Poverty in Africa cannot be appropriately described in a less picturesque phrase than “paradox personified”. The level of deprivation and squalor are irreconcilable with the abundant natural resources at the disposal of the continent.

Details of Africa’s share of the world natural resources are as follows: 20.4% of global land surface, 90% of cobalt, 50% of gold, 90% of platinum, 70% of tantalite, 98% of chromium, 64% of manganese and 33% of uranium, 60% of diamond, 51% of phosphate, 12% of proven oil reserves and 10% of natural gas.

A recent discovery of huge quantities of underground water is estimated to be about hundred times the amount of water found on the continent’s surface. Ironically, 300 million Africans do not have access to good drinking water. The above paradox presents more inexplicable questions than answers.

In 1960’s, when most of African countries gained independence, we exported food, but now more than a billion dollars worth of food aid is given to Africa every year by the western donors and international organizations, which invariably makes us net importers of food. The food import bill across the continent increased from $ 6.5 billion in 2002/2003 to $14.6 billion in 2007/2008, despite sitting on 60 percent of world’s yet-to-be cultivated arable lands. Food And Agriculture Organization (FAO) 2010 report, estimated Africa’s hungry people to be 25 percent of the world’s 925 million hungry people.

These startling and unfavourable statistics run contrary to huge agricultural potential in Africa that can make us net exporter of food. Most African governments seem to have given the responsibility of solving food insecurity problems to non-governmental organizations and international institutions like: Food and Agricultural Organization (FAO), Alliance for a Green Revolution in Africa (AGRA), World Food Programme (WFP), USAID, CARE international and Technoserve. 

Africa’s homegrown solutions to agricultural problems seem to be mere window dressing of the core issues affecting the forward march of a sector that serve as a lifeline to about 70 percent people on the continent in terms of direct employment and 30 percent of sub-Saharan Africa’s gross domestic product (Bill & Melinda foundation). Studies have shown that gross domestic product (GDP) growth from agriculture is at least twice as effective in reducing poverty as non-agricultural GDP growth. Africa is the only continent yet to go full-circle with the green revolution.

Glaringly, the root cause of Africa’s sorry state of affairs is boldly written on the foreheads of its leaders-both past and present. Soon after independence, most African countries plunged into self-inflicted coup d’états that turned the clock of development backwards. Most of these coup d’états were engineered by individuals who were neck-deep in naked greed and selfishness.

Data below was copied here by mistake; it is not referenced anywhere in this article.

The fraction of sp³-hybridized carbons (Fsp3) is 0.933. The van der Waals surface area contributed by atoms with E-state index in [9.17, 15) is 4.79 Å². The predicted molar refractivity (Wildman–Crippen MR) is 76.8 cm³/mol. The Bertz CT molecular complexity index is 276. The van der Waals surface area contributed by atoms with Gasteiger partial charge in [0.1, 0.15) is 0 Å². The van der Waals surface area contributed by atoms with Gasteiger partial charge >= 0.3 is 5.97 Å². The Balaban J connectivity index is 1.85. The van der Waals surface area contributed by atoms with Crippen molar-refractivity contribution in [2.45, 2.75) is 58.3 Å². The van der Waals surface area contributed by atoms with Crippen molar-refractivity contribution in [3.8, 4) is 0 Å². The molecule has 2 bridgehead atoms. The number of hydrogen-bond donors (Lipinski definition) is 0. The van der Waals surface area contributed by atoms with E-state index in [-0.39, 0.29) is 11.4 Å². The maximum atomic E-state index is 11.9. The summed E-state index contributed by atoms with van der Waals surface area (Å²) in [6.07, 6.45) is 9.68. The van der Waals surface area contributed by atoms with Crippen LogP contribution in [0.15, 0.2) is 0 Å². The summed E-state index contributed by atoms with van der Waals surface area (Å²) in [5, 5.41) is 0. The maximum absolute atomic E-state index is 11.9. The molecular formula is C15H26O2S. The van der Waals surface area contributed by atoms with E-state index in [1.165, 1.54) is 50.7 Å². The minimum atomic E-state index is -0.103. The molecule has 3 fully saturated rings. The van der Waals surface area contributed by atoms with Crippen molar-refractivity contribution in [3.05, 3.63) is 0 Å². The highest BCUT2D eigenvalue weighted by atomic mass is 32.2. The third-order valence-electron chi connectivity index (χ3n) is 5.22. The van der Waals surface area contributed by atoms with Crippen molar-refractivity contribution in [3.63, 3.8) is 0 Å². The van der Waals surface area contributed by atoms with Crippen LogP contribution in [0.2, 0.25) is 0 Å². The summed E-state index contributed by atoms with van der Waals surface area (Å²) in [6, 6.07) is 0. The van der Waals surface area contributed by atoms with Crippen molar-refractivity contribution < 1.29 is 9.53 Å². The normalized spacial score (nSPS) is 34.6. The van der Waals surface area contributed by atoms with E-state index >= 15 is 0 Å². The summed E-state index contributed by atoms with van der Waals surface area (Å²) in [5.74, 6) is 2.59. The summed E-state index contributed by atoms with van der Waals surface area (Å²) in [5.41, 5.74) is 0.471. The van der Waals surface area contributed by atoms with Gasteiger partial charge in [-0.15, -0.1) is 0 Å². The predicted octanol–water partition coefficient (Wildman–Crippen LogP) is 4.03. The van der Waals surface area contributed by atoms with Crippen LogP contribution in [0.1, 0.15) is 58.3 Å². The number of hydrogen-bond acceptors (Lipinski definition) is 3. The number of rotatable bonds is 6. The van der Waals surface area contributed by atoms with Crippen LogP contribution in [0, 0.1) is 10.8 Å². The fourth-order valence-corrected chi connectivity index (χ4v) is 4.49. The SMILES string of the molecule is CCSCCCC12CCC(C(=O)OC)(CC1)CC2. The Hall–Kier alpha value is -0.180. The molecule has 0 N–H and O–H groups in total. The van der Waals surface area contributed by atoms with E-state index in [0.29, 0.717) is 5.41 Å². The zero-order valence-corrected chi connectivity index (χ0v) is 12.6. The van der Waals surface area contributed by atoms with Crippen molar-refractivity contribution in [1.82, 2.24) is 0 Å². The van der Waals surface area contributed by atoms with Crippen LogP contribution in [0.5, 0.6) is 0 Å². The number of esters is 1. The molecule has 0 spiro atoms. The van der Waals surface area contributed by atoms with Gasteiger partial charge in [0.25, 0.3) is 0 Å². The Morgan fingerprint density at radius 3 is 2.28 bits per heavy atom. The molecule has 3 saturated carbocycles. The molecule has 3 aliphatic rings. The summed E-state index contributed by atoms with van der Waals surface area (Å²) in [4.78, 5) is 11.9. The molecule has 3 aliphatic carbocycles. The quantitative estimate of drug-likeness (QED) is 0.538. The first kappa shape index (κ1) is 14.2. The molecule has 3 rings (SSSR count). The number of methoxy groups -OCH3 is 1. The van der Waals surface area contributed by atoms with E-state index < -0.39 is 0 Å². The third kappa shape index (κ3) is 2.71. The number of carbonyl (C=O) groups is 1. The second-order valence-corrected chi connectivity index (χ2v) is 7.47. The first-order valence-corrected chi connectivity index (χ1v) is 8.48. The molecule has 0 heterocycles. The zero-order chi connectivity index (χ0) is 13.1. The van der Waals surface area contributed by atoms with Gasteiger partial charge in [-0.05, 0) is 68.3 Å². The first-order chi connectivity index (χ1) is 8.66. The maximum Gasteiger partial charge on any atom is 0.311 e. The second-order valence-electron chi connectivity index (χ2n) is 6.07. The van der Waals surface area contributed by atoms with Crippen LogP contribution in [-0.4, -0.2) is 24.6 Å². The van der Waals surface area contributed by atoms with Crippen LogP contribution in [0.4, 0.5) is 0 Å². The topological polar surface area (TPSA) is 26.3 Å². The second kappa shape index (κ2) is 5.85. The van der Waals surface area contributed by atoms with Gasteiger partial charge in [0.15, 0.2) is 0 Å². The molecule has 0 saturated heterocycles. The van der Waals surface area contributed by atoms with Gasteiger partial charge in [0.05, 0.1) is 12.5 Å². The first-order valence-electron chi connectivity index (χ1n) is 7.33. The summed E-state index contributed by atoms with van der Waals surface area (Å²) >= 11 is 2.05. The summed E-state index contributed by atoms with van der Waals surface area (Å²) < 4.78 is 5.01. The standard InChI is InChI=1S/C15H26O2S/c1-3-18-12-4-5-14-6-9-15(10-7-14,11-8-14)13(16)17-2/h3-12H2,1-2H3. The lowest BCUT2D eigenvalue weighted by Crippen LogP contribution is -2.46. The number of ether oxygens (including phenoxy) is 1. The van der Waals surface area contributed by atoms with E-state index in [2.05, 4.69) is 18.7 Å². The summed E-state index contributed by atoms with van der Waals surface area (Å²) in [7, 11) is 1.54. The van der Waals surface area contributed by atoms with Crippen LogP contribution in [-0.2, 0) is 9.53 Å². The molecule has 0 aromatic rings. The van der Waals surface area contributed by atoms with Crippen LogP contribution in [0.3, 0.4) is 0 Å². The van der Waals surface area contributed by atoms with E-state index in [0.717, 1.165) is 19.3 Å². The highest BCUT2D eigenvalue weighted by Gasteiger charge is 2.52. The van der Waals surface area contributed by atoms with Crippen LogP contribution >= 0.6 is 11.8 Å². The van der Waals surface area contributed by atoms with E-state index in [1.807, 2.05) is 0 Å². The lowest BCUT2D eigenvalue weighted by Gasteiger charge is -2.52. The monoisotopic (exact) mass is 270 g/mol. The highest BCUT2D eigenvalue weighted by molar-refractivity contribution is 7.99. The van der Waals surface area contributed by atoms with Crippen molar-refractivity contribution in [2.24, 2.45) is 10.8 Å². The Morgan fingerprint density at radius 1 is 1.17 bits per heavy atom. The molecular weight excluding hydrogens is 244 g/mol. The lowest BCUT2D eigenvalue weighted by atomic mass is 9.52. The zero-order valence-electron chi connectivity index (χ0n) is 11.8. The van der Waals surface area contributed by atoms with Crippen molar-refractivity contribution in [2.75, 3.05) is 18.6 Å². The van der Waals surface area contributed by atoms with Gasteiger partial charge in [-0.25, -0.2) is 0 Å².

From 1957 to 1992, it was estimated that out of one hundred and fifty (150) African leaders, only six (6) surrendered power voluntarily or constitutionally, the rest died in office, others were killed or deposed in military coup d’états. It is on record that in 1983, African governments spent $2.2 billion on weapons but $1.7 billion on medical care. Since 1975, twenty-eight countries have experienced a total of hundred military coups or coup attempts, and from 1980 to 2002, twenty-two countries engaged in conflicts in the last thirty years (Finance & Development, December 2006).

The above scenarios clearly paint a picture of leaders whose priority is to seek political power through foul or fair means with the view of plundering the continent’s resources but not to serve the people. No wonder Africa is the only continent in the world that had seen more households become poor in the last three decades.

 The expectations and the fanfare that greeted the New Partnership for Africa’s Development (NEPAD) as a development model for Africa is yet to be felt. Contrary to their firm resolve to entrench democracy and good governance, two leaders, former president Olusengu Obasanjo of Nigeria and Abdoulaye Wade of Senegal who were part of the team that initiated NEPAD nearly turned their countries upside down, by attempting to tinker with their countries constitutions to lengthen their stay in office.

Achievements of the various sub-regional groupings like Economic Community of West Africa States (ECOWAS), Southern African Development Community (SADC), Common Market for Eastern and South Africa (COMESA), Arab Maghreb Union (AMU), Economic and Monetary Community Of Central Africa (CEMAC) are nothing to write home about.

All these sub-regional groupings have “free movement of people and goods among member countries” in their various charters but hardly are they able to enforce this simple protocol among themselves. It is therefore not surprising that intra-Africa trade is one of the lowest compared to other continental groupings in the world.

It is estimated that the volume of intra-Africa trade is only 10% compared to about 60% in European Union (EU). Research has also proven that trade is the most effective tool in combating poverty compared to any other economic interventions. Most African countries are really missing out the opportunities trade has to offer.

So far, the brightest spot on the continent happens to be South Africa whose economy is ranked among the best 30 well-performing economies in the world. South Africa’s strong showing in world economies is anchored by its full integration into the global trade. This is an area most African countries are missing out.